“Posterity! you will never know how much it cost the present generation to preserve your freedom! I hope you will make a good use of it. If you do not, I shall repent in Heaven that I ever took half the pains to preserve it.”
On this the 242nd Anniversary of the recognized signing of the Declaration of Independence, I thought it only right and proper to muse upon the origins of the Framers’ thoughts and the sizable risks they took in articulating those thoughts.
More importantly, however, is our own individual responsibility made manifest from the inheritance we have received… a spectacularly fragile inheritance that was born in blood and protected by continual sacrifice from generation to generation.
What had started as grievance against the Crown, ultimately culminated in a severing of political ties between the largest empire on Earth and its upstart colonies. John Adams, Benjamin Franklin, Thomas Jefferson, even Adams’ more ardent cousin, Samuel Adams, did not begin this journey seeking independence from England. Quite the opposite, they rightly felt that the English Bill of Rights was not being applied logically to the colonies and the British citizens who resided there.
The English Bill of Rights, drafted in the 1600s, articulated fundamental principles that governed the relationship between Parliament and the people. To those residing in the colonies, many in Parliament felt that compensation for the costs of defending the colonists from the French and Indian Wars were more important then legalistic adherence to the English Bill of Rights.
When British troops were sent to Boston to be quartered amongst the population, essentially as an occupying law enforcement source, (Yes, Cosmo… I am thinking of you!) the people of Massachusetts became irate.
When it was ordered that the subjects of the King be disarmed, that was simply the final straw.
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The Declaration of Independence was by no means a “certain thing.” In the Continental Congress, the delegations from New York, Pennsylvania, and South Carolina proved resistant to moving forward with a formalized break from Great Britain. After all, they were fighting for the rights of Englishmen… not the formation of a new country. The idea of “country” was not really even in their lexicon. To Virginians, their “country” was Virginia itself. To New Yorkers, their “country” was New York. The colonies were collectively really nothing more that a collection of states. Arguably, as the historian Shelby Foote describes, the transformative process of becoming a single country did not take place until the conclusion of the Civil War in 1865. The language is telling. Up until then, people would describe actions of the United States in the plural…. “the United States are going to do something”. After the Civil War, there was an unconscious shift that took place…”The United States is going to do something.”
So what would have been the end result of General Washington losing at Yorktown? What would have happened had Franklin not endeared himself to the French Court and secured an alliance with France? What would have happened had Washington not employed the skills and talents of Baron Von Steuben and developed a professional Continental Army?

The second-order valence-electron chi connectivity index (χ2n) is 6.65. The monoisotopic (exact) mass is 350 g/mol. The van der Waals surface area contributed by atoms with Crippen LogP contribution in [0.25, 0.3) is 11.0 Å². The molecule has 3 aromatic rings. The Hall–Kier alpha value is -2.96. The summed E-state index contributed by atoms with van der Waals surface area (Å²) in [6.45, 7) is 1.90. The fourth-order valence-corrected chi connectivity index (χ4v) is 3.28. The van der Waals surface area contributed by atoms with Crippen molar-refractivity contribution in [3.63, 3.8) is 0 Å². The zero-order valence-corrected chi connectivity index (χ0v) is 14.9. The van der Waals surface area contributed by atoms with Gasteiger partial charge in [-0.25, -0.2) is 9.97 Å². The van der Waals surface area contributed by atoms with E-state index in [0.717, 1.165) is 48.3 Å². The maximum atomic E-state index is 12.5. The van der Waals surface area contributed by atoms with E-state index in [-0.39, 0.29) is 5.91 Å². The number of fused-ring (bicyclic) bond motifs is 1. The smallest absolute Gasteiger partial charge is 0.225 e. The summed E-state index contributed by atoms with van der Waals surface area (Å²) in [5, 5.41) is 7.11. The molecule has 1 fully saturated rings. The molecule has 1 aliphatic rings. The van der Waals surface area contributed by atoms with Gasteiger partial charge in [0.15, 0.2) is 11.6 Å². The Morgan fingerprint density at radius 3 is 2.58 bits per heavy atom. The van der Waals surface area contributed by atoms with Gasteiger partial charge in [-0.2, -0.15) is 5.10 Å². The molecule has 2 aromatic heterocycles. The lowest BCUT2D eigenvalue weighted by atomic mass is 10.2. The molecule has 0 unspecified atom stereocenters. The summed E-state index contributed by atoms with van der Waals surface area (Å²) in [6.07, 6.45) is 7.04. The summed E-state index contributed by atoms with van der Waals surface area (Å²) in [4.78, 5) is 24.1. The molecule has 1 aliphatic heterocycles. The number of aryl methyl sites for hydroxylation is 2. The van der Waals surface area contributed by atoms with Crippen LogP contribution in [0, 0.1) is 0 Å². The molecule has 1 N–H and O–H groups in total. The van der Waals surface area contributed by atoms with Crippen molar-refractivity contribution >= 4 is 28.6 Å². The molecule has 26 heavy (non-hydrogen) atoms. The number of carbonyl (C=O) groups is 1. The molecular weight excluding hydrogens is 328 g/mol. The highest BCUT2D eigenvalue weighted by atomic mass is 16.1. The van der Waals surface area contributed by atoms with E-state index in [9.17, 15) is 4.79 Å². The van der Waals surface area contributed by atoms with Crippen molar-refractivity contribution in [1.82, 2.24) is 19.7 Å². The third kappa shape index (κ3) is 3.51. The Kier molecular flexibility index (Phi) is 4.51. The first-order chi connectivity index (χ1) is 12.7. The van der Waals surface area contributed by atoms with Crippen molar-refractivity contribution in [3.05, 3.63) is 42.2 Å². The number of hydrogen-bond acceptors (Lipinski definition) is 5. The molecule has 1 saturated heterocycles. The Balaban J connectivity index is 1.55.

The Framers would have been hanged.
John Adams, in the quote referenced at the beginning of this blog, speaking directly to us is prescient. The Framers knew they were putting themselves at risk. They knew failure was death, and the chances of prevailing were extraordinarily small. They were staking their very lives on the prospect that they could defeat the strongest military power on the planet.
Subsequent to the Revolution, they saw continual problems, from funding the new government to, in some instances, governing the ungovernable.
Still they persevered. With each perseverance they sacrificed personally and professionally. These sacrifices were for a singular beneficiary… us.
Our generation, like every American generation that has come before us and all that will follow, are temporary custodians of the glorious experiment in popular government that our Framers paid so dearly to provide. We must be ever vigilant against the forces of tyranny that will always, by design, seek to nullify the achievements in freedom that our forebearers fought so dearly to preserve.
This Forth of July, this “Birthday of our Country,” please pause for a minute to reflect upon the awesome responsibility that you… you as an individual… have to protect freedom not just for us, but for our posterity. The Declaration… that document, inspired by Divine Providence, sets out the terms: “All men are created equal, and are endowed by their Creator with certain inalienable rights, among these are life, liberty and the pursuit of happiness.”
From the highest official, to the lowest among us, there is an equality and dignity of the individual. Government is established for the singular purpose of securing those rights.
You, dear reader, are the source of power for the government. It is upon you, as those who came before you, to shoulder the mantel of responsibility as well, to ensure that these rights are protected and nourished for future generations.
God bless you tonight as the festivities ring out across the country…. and God bless these United States of America.